Ask these questions to yourself or to someone you care about:
Are you over the age of 65?
Are you female?
Do you take 4 or more prescription drugs a day? Are any of these medications of the following types: diuretic, high blood pressure medication, antidepressants, sedatives?
Do you drink alcohol?
Do you have trouble seeing?
Do you have foot disorders?
Do you ever get postural hypotension?
Do you have trouble hearing?
Do you have a physical limitation that prevents you from moving well?
Each yes to a question posed above is a yes to the fact that you have that risk factor that makes you more prone to falling. Here are some facts about falls and how physical therapy here at Optimal Physical Therapy and Sports Performance can help you if you are concerned about falls or have fallen with or without injury.
It is a known fact in the United States that every year, 1 out of every 3 persons who are 65 years or older will experience a fall. 50% of those who fall will fall repeatedly. 90% of all hip fractures are a result of a fall. Falls are the sixth leading cause of death of those 65 or older and cause more deaths than either pneumonia or diabetes. 20% of hip fractures result in death within a year of fracture. Women are three times more likely than men to be hospitalized for fall related injuries. Younger senior women are actually more at risk than older senior women most likely due to the fact that they walk faster and have less time to recover from a stumble. The most serious falls tend to happen to those 75 years or older. 40% of persons 80 years old or older will experience a fall. Seniors who fall have a 3X greater rate of requiring nursing home care. Falls can have serious consequences: fractures, head injuries and a type of psychological trauma known as post fall syndrome which leads people to self imposed restrictions/activity level which further reduces strength and mobility and becomes a vicious cycle.
Most falls are known to occur in the morning and the most common type of fall is from standing height or less. Falls at home usually occur in the following places: bedroom, bathroom, living room or while going down the stairs. The most common activities associated with falls at home are: getting in/out of bed or a chair, tripping over a household object or loose floor coverings, slipping on a wet surface or from improper footwear, syncope while coughing or voiding in the bathroom. Falls at home are most often due to instrinsic factors such as leg weakness, unsteady walk, reduced sensory feedback, postural hypotensive episodes. Falls outside of the home are most frequently associated with extrinsic factors such as poor lighting and uneven ground surfaces.
Here are some myths and facts about falls. Things people say to themselves vs the truth: “My chance of falling is reduced if I become less active and stay indoors.”- Myth. Fact: Being less active actually increases your risk because inactivity reinforces muscle weakness and reduces your energy level. “The mere fact that I am afraid of falling will reduce my risk.”-Myth. Fact: Fear actually increases your risk because if leads to inactivity and lack of confidence in yourself. “If I use a cane or walker to prevent falls, I am giving up my independence and self control.”- Myth. Fact: Using an assistive device helps you not to fall and preserves your freedom and safety. You may need a device until you can get stronger or it may be needed long term.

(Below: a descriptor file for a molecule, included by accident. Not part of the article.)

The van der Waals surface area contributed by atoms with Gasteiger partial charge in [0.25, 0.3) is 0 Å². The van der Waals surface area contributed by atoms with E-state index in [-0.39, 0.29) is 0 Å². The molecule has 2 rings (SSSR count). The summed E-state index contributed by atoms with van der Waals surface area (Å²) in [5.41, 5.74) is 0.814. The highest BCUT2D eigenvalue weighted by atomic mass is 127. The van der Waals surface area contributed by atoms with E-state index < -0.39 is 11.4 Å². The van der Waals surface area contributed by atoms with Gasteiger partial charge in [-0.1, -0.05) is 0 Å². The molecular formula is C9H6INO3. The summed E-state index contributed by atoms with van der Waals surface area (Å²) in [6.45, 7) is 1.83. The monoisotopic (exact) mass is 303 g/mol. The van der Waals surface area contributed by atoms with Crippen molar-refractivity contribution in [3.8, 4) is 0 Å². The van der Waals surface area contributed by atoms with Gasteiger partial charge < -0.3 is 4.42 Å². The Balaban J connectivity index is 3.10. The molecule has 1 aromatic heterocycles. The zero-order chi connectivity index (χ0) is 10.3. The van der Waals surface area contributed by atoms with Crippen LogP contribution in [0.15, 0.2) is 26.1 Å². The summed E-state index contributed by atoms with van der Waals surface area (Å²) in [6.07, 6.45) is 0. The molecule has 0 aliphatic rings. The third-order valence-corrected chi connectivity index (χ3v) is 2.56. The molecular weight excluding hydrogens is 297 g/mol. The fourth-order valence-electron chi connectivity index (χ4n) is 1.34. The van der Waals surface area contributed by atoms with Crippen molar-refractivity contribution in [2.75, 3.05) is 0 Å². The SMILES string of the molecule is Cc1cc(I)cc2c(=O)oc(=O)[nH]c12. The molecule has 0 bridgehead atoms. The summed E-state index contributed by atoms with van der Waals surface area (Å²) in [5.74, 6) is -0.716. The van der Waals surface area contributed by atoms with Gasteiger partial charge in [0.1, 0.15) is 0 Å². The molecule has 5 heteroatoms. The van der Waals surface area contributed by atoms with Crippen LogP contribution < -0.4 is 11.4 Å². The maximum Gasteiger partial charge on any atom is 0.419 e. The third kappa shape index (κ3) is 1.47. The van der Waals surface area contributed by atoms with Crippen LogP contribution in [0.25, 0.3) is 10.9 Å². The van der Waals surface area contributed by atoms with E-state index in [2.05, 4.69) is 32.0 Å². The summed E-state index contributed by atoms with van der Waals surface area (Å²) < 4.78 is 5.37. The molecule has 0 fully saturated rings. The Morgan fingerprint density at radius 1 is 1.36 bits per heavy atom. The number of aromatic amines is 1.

Visual changes such as changes in depth perception, glare sensitivity, reduced visual acuity/dark adaptation and visual field changes from stroke or macular degeneration need addressed with eye exams, new eyeglasses if needed, cataract surgery and home modifications. Postural hypotension and multiple medications should be discussed with your doctor. Perhaps something can be changed. Staying properly hydrated throughout the day is also often a simple solution as well as taking things slower and more cautiously if you know you are prone to syncope. Foot disorders can be addressed by a foot specialist to trim toenails, shave calluses and support with proper footwear. Do not wear footwear that can slip off feet or trip you.
Sensory difficulty in legs or weakness in legs need a medical workup. You may have B12 deficiency, a spinal or neurologic problem, diabetes or a circulatory problem. Physical therapy can help a great deal with weakness, lack of endurance, balance instability and walking problems. It is important to know that many age-related changes are partly due to disuse rather than the ageing process itself. Just because you are older does not mean that you should have to accept weakness or pain or difficulty being mobile. There is so much that can be done to help you! Here at Optimal Physical Therapy and Sports Performance, we will take our time to listen to your concerns and history. We use outcome measures (personal surveys) to help us understand how you truly feel your balance is doing and where your perceived limitations are. We also use evidence based performance tests to get a good measure on exactly which functional activities pose the most challenge. We will evaluate your strength, motion at spine and limbs, sensation, balance and reaction times, and your walking. There are so many dimensions to balance and walking that we can take a look at and treat. We like to say that we are the experts at getting your life back into motion. It makes us so happy to have a patient leave with renewed confidence in themselves and hope to enjoy life into many more years.
We will be posting a Fall Prevention Safety checklist for home in a future blog. Give us a call at 724-779-1300 if you are concerned about falls and what you can do about them. We have effective treatments and will make sure you leave stronger, with good mobility and confidence!!